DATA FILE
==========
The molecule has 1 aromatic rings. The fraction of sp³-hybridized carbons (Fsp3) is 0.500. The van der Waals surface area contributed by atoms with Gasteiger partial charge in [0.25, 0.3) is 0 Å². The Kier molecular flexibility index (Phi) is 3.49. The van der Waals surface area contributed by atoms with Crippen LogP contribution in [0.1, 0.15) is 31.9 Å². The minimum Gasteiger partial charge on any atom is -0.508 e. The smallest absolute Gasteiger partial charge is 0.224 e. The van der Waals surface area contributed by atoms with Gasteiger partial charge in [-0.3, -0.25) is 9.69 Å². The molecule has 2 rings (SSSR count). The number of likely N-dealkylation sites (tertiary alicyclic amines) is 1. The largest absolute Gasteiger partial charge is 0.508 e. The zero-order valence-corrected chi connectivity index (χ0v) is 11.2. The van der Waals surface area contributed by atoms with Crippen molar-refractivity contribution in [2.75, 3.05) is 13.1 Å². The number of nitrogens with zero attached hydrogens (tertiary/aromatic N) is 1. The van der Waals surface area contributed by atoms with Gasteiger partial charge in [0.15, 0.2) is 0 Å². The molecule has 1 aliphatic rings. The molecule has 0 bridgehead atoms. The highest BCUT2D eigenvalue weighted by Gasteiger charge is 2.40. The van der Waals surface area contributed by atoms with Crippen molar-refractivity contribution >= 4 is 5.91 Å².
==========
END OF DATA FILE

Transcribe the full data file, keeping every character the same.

The molecule has 1 aromatic rings. The fraction of sp³-hybridized carbons (Fsp3) is 0.500. The van der Waals surface area contributed by atoms with Gasteiger partial charge in [0.25, 0.3) is 0 Å². The Kier molecular flexibility index (Phi) is 3.49. The van der Waals surface area contributed by atoms with Crippen LogP contribution in [0.1, 0.15) is 31.9 Å². The minimum Gasteiger partial charge on any atom is -0.508 e. The smallest absolute Gasteiger partial charge is 0.224 e. The van der Waals surface area contributed by atoms with Gasteiger partial charge in [-0.3, -0.25) is 9.69 Å². The molecule has 2 rings (SSSR count). The number of likely N-dealkylation sites (tertiary alicyclic amines) is 1. The largest absolute Gasteiger partial charge is 0.508 e. The zero-order valence-corrected chi connectivity index (χ0v) is 11.2. The van der Waals surface area contributed by atoms with Crippen molar-refractivity contribution in [2.75, 3.05) is 13.1 Å². The number of nitrogens with zero attached hydrogens (tertiary/aromatic N) is 1. The van der Waals surface area contributed by atoms with Gasteiger partial charge in [0.15, 0.2) is 0 Å². The molecule has 1 aliphatic rings. The molecule has 0 bridgehead atoms. The highest BCUT2D eigenvalue weighted by Gasteiger charge is 2.40. The van der Waals surface area contributed by atoms with Crippen molar-refractivity contribution >= 4 is 5.91 Å².